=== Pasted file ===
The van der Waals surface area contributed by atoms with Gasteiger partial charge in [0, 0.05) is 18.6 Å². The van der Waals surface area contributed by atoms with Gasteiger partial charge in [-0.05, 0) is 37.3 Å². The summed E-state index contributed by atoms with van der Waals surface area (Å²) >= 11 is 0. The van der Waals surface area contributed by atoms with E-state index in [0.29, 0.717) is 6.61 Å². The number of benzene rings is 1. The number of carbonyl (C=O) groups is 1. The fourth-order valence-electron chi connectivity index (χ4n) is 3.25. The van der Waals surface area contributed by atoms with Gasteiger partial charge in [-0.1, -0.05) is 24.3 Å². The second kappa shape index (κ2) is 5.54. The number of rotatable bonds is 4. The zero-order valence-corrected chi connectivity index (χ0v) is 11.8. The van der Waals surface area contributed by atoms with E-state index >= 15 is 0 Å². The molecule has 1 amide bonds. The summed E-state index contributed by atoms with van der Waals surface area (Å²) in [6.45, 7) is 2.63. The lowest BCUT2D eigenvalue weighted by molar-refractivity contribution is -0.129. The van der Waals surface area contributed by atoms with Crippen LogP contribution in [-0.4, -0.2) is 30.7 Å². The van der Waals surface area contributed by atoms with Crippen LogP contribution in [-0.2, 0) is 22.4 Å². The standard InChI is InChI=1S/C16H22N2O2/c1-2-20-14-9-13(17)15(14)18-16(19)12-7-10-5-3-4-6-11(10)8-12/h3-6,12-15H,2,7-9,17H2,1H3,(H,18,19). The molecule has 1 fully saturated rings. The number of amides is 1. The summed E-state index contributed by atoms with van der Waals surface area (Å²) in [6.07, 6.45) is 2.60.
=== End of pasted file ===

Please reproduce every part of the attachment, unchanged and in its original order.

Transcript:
The van der Waals surface area contributed by atoms with Gasteiger partial charge in [0, 0.05) is 18.6 Å². The van der Waals surface area contributed by atoms with Gasteiger partial charge in [-0.05, 0) is 37.3 Å². The summed E-state index contributed by atoms with van der Waals surface area (Å²) >= 11 is 0. The van der Waals surface area contributed by atoms with E-state index in [0.29, 0.717) is 6.61 Å². The number of benzene rings is 1. The number of carbonyl (C=O) groups is 1. The fourth-order valence-electron chi connectivity index (χ4n) is 3.25. The van der Waals surface area contributed by atoms with Gasteiger partial charge in [-0.1, -0.05) is 24.3 Å². The second kappa shape index (κ2) is 5.54. The number of rotatable bonds is 4. The zero-order valence-corrected chi connectivity index (χ0v) is 11.8. The van der Waals surface area contributed by atoms with E-state index >= 15 is 0 Å². The molecule has 1 amide bonds. The summed E-state index contributed by atoms with van der Waals surface area (Å²) in [6.45, 7) is 2.63. The lowest BCUT2D eigenvalue weighted by molar-refractivity contribution is -0.129. The van der Waals surface area contributed by atoms with Crippen LogP contribution in [-0.4, -0.2) is 30.7 Å². The van der Waals surface area contributed by atoms with Crippen LogP contribution in [-0.2, 0) is 22.4 Å². The standard InChI is InChI=1S/C16H22N2O2/c1-2-20-14-9-13(17)15(14)18-16(19)12-7-10-5-3-4-6-11(10)8-12/h3-6,12-15H,2,7-9,17H2,1H3,(H,18,19). The molecule has 1 fully saturated rings. The number of amides is 1. The summed E-state index contributed by atoms with van der Waals surface area (Å²) in [6.07, 6.45) is 2.60.